WEST POINT, N.Y. – Former Secretary of State Madeleine Albright received the U.S. Military Academy's prestigious Thayer Award on Thursday, joining Dwight Eisenhower, Neil Armstrong and other past recipients recognized for their outstanding service to the U.S.
Albright, the first woman to hold the nation's top diplomatic post, used the occasion to praise U.S. soldiers, call for an end to "partisan squabbling" in Washington and warn against isolationism.
The academy's announcement of the award, named for former West Point Superintendent Col. Sylvanus Thayer, describes Albright as a leader on policy and international affairs. The annual award is given to citizens whose service illustrates the academy's motto of "Duty, Honor, Country."
Albright received the award at the Hudson River academy during a dinner ceremony hosted by West Point's Association of Graduates. Before the dinner, the cadets conducted a ceremonial parade in her honor on the grassy expanse at the center of the academy known as the Plain.
President Bill Clinton appointed her secretary of state during his second term, and she served from 1997 to 2001. She previously had been U.S. Ambassador to the United Nations.
Albright was born in Czechoslovakia in 1937 and was forced to leave after Nazi Germany gained control there. She spent much of World War II in England.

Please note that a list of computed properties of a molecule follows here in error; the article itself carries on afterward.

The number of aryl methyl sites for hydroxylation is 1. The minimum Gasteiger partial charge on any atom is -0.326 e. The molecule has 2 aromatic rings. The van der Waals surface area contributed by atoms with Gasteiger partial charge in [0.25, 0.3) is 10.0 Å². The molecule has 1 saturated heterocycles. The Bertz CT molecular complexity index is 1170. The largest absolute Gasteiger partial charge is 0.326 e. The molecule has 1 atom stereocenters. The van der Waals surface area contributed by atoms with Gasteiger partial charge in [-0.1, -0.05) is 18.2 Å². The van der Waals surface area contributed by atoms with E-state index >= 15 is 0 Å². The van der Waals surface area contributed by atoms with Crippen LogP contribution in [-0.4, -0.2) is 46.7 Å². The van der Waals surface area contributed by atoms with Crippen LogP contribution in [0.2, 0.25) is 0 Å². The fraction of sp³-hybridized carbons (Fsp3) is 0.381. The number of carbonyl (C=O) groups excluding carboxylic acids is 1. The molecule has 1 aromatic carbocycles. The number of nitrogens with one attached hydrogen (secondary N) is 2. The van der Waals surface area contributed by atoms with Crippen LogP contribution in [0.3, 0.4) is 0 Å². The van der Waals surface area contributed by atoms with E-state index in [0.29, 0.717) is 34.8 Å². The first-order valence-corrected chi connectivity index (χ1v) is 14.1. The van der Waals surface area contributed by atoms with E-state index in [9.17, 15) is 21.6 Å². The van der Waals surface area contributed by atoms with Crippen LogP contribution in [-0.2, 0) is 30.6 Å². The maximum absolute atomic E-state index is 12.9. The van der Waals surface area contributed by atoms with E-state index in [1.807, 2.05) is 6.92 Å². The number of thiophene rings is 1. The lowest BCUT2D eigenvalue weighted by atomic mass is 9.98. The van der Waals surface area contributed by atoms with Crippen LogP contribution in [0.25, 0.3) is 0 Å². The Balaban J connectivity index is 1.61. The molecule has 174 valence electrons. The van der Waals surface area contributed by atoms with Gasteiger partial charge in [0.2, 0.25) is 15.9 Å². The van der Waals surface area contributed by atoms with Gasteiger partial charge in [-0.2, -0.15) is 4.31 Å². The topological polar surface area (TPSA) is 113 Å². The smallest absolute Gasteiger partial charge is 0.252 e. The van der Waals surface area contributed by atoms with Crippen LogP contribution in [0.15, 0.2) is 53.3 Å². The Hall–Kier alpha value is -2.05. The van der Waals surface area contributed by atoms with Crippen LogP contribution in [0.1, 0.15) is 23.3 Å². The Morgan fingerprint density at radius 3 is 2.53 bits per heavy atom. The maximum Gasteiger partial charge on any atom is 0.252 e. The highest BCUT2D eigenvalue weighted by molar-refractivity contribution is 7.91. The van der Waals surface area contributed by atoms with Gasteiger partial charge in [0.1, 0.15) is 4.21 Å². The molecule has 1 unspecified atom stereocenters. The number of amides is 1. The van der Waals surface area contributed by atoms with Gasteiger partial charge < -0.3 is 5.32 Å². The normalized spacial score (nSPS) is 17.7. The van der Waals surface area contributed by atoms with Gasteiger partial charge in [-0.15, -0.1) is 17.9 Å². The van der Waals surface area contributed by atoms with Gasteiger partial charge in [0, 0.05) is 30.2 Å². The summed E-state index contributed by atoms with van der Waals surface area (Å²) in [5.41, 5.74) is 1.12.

Other past recipients of the Thayer Award include Douglas MacArthur, Henry Kissinger, Barbara Jordon, Walter Cronkite, Colin Powell and Bob Hope.
"The list of previous recipients is an extraordinary one that includes many people who once held high office or otherwise achieved fame," Albright said, according to prepared remarks provided by West Point before the dinner. "But looking down the list, I know that if I had to choose a single companion to watch my back, it would be the winner of this award in 2002 – the American soldier."
She recalled life with her family as refugees when U.S. troops arrived in England to stage for the Normandy assault in France.
"In the months that followed, almost an entire continent lost to evil had to be taken back village by village, hill by hill," Albright said. "It was an assault carried out against dug-in positions, amid rain and mud and blood and darkness, winnable only through unbelievable courage and at unbearable loss."
She said that ensuring young Americans are able to meet the demands of the future depends on Washington overcoming its divides and ensuring a "rational approach" to the federal budget.
On the day the partial federal government shutdown ended, Albright said that after viewing the cadets' "amazing parade," she'll bring back to Washington the message that "these young men and women deserve better."
Albright also spoke of the complexity of the challenge facing the nation and its soldiers now.
"Our recent military engagements have played out against a complicated political backdrop, tinged with religious and cultural tension, questioning allies, less than conclusive results, and an American public that often seems disengaged," she said, while stressing the need for the investments and policies necessary to maintain the nation's global role.
"Here at West Point, cadets are taught about engineering and mathematics, history and science, but above all, you learn about the qualities demanded of a leader," she said. "So I suspect that I do not have to tell you that American leadership is still needed in the world today."